In the excitement of finishing a construction project or moving into a new home, it can be easy to overlook the final step in correctly installing an HRV (heat recovery ventilation) system: commissioning. Our latest blog article explains why Zehnder units need to be commissioned and what happens during the process.
Why do Zehnder Units Need to Be Commissioned?
All ventilation systems need to be commissioned, especially those that have HRVs and ERVs. With a Zehnder unit, commissioning and balancing is the way to get the most out of the equipment.
During the commissioning the flows are measured in each room.
When a system is initially installed, it’s probably pretty far out of balance. The Zehnder system is both simple and complex: ducts run from the outside of the building to the HRV, and then from the HRV; more ducts are run to the bedroom, living room, bathrooms, and kitchen. All houses are different shapes, so the length of the ducts and how much they twist and turn through the house varies from house to house. These differences impact the supply and exhaust flows by adding different levels of resistance pressure between the supply and return ducts. The resulting pressure loss makes it harder for some ducts to carry air than others. The Zehnder system has two fans which turn at the same rate, but because of the difference in pressure loss, the result is two different rates of flow running across the core, putting the system out of balance.
What happens in commissioning?
Basically, commissioning is the process of balancing the flows for incoming and outgoing air in the heat or the enthalpy recovery core. When the two flows move across the core at the same rate, the system operates at peak efficiency for both heat and/or enthalpy recovery.
In commissioning, both the supply and return flows are measured to find out how much they are out of balance. Once measured, they are then corrected by adjusting the fan speeds up or down to put them in balance. After this is done, normal fan speed settings for the home is set as well as the rate for the low occupancy rate, and the boost rate.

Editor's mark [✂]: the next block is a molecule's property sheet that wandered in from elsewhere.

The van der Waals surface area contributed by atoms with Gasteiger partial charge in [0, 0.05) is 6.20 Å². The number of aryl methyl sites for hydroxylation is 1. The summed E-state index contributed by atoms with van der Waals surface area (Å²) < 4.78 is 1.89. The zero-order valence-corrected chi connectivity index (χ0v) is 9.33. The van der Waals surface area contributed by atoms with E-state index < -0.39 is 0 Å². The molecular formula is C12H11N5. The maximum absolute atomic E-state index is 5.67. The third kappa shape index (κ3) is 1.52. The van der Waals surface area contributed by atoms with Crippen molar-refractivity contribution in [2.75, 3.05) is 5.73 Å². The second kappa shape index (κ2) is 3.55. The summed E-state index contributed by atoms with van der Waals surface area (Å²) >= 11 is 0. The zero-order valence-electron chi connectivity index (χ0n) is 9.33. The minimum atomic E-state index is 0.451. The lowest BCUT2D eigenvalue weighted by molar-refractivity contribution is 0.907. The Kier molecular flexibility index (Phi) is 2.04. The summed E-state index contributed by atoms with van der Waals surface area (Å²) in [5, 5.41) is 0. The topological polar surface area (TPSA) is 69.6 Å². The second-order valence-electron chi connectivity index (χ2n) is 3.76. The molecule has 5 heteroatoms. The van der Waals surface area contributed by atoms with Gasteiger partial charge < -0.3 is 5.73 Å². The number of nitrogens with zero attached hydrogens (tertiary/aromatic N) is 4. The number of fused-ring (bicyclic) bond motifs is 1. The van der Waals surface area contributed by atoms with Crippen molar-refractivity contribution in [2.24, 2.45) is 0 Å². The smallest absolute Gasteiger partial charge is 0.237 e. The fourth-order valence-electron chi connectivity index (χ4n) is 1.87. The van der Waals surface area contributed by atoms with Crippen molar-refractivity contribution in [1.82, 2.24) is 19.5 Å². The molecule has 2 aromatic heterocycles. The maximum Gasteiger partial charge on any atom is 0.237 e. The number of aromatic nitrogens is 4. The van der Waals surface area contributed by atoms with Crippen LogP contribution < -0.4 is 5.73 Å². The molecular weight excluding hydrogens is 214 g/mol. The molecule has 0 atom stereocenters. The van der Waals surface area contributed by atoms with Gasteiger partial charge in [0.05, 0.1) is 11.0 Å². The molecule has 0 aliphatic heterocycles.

What is the boost rate?
The boost rate kicks the HRV or ERV unit into high gear, after a shower to pull the excess moisture out of the bathroom or to pull excess cooking smells or exhaust out of the kitchen. It’s just running the fan on high speed for a pre-determined amount of time, which could be 15 minutes or 45 minutes. The boost time is whatever time the occupants want to set their boost rate to run. It’s a decision that’s made early on in commissioning and once it’s selected, the system goes into boost for the selected amount of time every time the boost button is pressed.
Besides checking and adjusting air flows, what else happens in a commissioning?
In addition to balancing the airflow, especially with Zehnder systems, some other important steps happen in commissioning. One of the biggest is confirming and setting the fireplace program.
When a home has a fireplace or some other combustion device, it’s possible in colder climates, and overnight lows in some conditions, that the system can turn into more of an exhaust fan than a ventilation system. It does that to keep the core warm because it’s really quite cold (below freezing) outside. When this happens and there’s a fireplace, there is the risk of pulling wood smoke or other combustion gasses out of that combustion area and into the home, which can be uncomfortable or even dangerous. So one step of commissioning is to confirm the presence of combustion gasses. If so, we set a program to make sure there is adequate preheating; that way the system can’t go into imbalance and will operate in the cold temperatures in the project’s location.
Additionally, at commissioning, the commissioning agent will confirm that the system was installed as designed and is working right. The agent will also check that all filters are new and clean and that any other special applications (such as a ground loop defrost or other optional accessories) are there and are working correctly.
How important is commissioning?